An Epidemiologist Breaks Down Exactly What ‘Fully Vaccinated’ Means

Earlier this year, the Centers for Disease Control and Prevention (CDC) determined that people are fully vaccinated against COVID-19 two weeks after their second dose of a two-shot Moderna or Pfizer-BioNTech vaccine, or two weeks after a one-shot Johnson and Johnson vaccine. In August, the CDC began recommending third doses of the COVID-19 vaccine for those who are immunocompromised. And in December, the CDC advised everyone 16 years old and up to get a booster shot six months after their last vaccine dose if they're able. These are promising developments: COVID-19 vaccine efficacy wanes over time, and boosters help maintain immunity. Still, these changes might make you wonder if the term "fully vaccinated" has a new meaning.

Experts In This Article
  • Karen Edwards, PhD, a University of California, Irvine professor of Epidemiology & Biostatistics and Population Health & Disease Prevention
  • Robert Amler, MD, Dean of School of Health Sciences and Practice at New York Medical College

"The definition of 'fully vaccinated' has not changed," says Karen Edwards, MS, PhD, chair and professor of epidemiology and biostatistics at the University of California Irvine Program in Public Health. So, your original vaccine status still holds, whichever type you got. Regarding variants, "All the vaccines are highly effective against Delta and do offer protection against Omicron," says Dr. Edwards.

“It is important that those who are not fully vaccinated to get vaccinated, and those who are eligible for a booster, get [it] as soon as they are eligible.” - Karen Edwards, MS, PHD

Even though you may be fully vaccinated after your initial vaccine, experts still recommend the booster. "Although many official websites have not updated their terminology, both CDC and FDA now recommend a booster dose at least six months after two-doses of Pfizer (BioNTech) or Moderna vaccine and at least two months after a one-dose Johnson & Johnson (Janssen) vaccine," says Robert Amler, MD, the Dean of School of Health Sciences and Practice at New York Medical College and a former Chief Medical Officer at the CDC Agency for Toxic Substances and Disease Registry, where he specialized in infectious diseases.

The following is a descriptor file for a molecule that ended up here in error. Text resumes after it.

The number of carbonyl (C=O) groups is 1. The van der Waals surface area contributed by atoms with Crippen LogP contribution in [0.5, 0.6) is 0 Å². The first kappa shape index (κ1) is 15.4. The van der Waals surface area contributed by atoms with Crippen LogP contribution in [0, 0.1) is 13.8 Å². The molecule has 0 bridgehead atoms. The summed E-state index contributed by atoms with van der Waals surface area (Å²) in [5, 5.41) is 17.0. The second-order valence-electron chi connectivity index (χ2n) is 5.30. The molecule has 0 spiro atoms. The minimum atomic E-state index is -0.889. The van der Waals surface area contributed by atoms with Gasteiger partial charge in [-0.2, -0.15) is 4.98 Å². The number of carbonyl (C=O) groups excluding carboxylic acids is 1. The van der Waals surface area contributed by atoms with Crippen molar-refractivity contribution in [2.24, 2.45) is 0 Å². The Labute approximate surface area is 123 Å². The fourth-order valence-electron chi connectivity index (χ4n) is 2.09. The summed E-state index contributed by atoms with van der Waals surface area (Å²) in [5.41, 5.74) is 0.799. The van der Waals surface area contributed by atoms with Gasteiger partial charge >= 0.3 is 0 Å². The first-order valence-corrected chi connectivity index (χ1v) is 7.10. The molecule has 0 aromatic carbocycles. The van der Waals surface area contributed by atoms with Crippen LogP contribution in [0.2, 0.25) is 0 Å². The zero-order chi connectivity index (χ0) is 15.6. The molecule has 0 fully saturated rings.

This is because emerging evidence suggests that COVID protection wanes some months after completion of a two-dose or one-dose vaccination schedule, but it improves considerably after a single-dose booster, Dr. Amler says, adding that the additional dosage will strengthen the protection against COVID infections and complications.

And, in light of the Omicron variant—which is more transmissible than the Delta variant—preliminary data suggest that a booster shot increases the immune response and will provide more protection, says Dr. Edwards. "It is important that those who are not fully vaccinated get vaccinated, and those who are eligible for a booster get [it] as soon as they are eligible."

And, if you were one of the many people to get COVID, you’re also somewhat protected—but you should still get vaccinated and boosted. “Persons who previously had ‘natural’ COVID infection also enjoy better protection from COVID when they get vaccinated after the appropriate time period, " Dr. Amler says. "Typically at least 90 days after the last day they had COVID symptoms."

So, while "fully vaccinated" definitions haven't officially changed since before summer, it might soon, given current data and the spread of variants. Even if your employer or the restaurant around the corner doesn't require a booster, it's best to get ahead of guidelines, especially since the booster can make you even more "fully" vaccinated as you go out and about this winter.

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